Vermiculture: Raising Earthworms

It's easy to start and maintain a thriving worm farm.

| May/June 1972

  • earthworms
    Start and maintain your own worm farm.

  • earthworms

Earthworms are not usually considered farm livestock and they produce no eggs, milk, meat or other direct benefits . . . except their use as bait, a factor not to be underrated by the small farmer in fishing country. The little wigglers, judiciously harvested from a pit and sold as bait—either to passing customers or to a fish and tackle shop—have kept many a small operator in spending money.

The true value of earthworms, however, lies in their incredible fecundity, constant activity and willingness to till a farmer's soil from below while acting as a tubular manure factory. Burrowing along, eyeless and toothless, worms swallow great amounts of organic material, digest it and expel the remains in the form of castings. Castings of water-soluble compost, that is . . . five times richer in plant-available nitrogen, seven times richer in available phosphates and eleven times richer in available potash than the soil that was ingested.

Earthworms act, Aristotle pointed out, as the soil's intestines While they literally build the earth, their burrowing aerates it . . . permitting better water retention and root penetration through the loosened dirt. And when the little creatures' burrowing lives are over, they will their bodies to the soil in the form of nitrogenous fertilizer.

So what? Doesn't every patch of soil come full of earthworms for the digging? Well, yes and no. Wherever conditions exist that favor earthworms, they'll grow and breed in profusion. This means that any farm which concentrates on building up the organic quality of its soil will have plenty of them. However, on farms that have been run down for years—where the tilth of the soil is poor—the earthworms will be few and far between . . . particularly if the soil is exposed to much drying.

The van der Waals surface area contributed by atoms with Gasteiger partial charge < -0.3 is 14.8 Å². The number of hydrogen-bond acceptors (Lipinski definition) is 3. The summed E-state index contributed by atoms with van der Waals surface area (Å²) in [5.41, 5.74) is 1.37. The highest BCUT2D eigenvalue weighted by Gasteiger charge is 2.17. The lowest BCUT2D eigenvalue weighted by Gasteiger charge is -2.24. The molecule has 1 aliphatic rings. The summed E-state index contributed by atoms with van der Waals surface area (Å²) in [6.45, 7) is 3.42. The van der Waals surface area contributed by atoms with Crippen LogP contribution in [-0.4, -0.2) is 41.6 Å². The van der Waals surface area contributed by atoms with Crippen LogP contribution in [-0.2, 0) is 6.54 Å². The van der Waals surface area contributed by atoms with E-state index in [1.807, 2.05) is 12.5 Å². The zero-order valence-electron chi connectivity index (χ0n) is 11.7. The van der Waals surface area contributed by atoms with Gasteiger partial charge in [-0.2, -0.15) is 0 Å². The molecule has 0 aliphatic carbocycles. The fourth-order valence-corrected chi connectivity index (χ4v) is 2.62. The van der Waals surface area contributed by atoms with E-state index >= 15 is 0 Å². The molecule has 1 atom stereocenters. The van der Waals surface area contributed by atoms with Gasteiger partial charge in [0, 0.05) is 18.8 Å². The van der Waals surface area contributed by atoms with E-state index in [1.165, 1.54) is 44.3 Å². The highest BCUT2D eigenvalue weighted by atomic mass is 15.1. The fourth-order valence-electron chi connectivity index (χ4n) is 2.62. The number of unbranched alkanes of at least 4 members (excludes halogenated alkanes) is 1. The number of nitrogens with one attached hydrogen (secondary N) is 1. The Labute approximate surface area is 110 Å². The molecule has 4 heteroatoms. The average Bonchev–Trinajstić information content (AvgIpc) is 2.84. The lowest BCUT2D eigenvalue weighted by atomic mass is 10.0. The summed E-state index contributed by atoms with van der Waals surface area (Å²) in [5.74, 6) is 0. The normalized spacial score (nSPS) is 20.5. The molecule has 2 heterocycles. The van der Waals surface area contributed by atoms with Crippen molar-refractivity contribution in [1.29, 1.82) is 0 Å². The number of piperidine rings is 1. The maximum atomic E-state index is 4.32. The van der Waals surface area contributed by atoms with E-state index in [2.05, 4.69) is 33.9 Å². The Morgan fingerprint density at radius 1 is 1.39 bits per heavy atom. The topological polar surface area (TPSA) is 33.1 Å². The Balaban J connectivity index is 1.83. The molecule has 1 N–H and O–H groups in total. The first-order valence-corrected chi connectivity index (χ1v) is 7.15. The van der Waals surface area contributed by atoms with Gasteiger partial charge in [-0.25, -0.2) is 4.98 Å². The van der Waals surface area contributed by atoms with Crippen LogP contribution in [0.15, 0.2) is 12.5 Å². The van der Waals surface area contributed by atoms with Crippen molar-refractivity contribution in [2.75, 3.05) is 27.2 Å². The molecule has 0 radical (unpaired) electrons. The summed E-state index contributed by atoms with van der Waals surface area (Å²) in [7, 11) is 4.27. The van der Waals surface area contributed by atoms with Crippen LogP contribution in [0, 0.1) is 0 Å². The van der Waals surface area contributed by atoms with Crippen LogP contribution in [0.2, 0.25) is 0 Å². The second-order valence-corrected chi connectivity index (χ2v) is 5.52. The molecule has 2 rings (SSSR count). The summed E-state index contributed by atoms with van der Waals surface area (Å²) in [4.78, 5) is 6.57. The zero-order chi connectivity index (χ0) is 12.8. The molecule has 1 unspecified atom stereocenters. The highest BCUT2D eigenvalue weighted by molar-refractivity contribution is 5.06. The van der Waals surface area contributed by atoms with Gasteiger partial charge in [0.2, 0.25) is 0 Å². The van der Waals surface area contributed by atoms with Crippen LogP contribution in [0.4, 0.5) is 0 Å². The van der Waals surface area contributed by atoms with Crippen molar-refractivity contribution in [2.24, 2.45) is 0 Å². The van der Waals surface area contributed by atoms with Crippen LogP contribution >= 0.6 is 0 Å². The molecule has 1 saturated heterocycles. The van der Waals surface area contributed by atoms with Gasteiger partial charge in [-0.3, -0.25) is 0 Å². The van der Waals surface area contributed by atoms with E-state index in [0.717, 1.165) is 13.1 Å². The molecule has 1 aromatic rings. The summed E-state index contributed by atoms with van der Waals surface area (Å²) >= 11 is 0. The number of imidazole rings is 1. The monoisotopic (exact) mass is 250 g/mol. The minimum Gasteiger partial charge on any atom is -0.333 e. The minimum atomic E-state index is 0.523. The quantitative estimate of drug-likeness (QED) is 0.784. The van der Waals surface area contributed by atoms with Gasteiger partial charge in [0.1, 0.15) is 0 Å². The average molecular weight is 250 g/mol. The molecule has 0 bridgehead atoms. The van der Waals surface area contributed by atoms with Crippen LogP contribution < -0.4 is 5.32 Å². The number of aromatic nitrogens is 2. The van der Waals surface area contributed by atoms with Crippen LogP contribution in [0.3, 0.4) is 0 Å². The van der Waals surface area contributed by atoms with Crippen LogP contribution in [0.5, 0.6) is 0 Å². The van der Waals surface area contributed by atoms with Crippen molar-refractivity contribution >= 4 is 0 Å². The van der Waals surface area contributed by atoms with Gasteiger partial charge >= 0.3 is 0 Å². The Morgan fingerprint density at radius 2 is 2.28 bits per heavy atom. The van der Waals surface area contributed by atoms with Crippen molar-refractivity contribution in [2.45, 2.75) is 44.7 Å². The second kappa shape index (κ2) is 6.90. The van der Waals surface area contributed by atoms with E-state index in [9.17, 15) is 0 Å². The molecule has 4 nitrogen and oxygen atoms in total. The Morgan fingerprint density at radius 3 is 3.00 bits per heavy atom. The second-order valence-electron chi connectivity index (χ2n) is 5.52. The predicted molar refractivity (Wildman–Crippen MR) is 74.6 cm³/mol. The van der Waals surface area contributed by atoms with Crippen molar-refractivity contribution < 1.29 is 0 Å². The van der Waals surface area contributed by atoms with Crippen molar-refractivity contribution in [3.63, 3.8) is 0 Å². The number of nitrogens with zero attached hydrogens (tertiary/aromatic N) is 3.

If your farm is in the latter condition, should you try to stock it with worms? On paper the idea sounds good. But unfortunately most of the worms sold by breeders are of the old manure-pile type; they need a certain minimum breeding temperature which makes them unsuitable for field release in the north because of the cold winters. They also need more surface moisture than many a field in the south will provide. The best way, then, to add to your worm population is to build up the organic content of your soil. Improve the soil, and the native earthworm will establish itself in droves and build the land with you.

So much for scattering worms all over your acreage. Harvesting them is something else again . . . and the real reason why worms are mentioned here. Earthworms are normally bred and raised in pits, where they're fed and cared for as if they were real livestock. Which makes sense when you realize that worms sold on a wholesale level are usually handled in batches of at least a thousand. Even the average drop-by-your-farm fisherman gets twenty-five or fifty at a time. That's a lot of digging.

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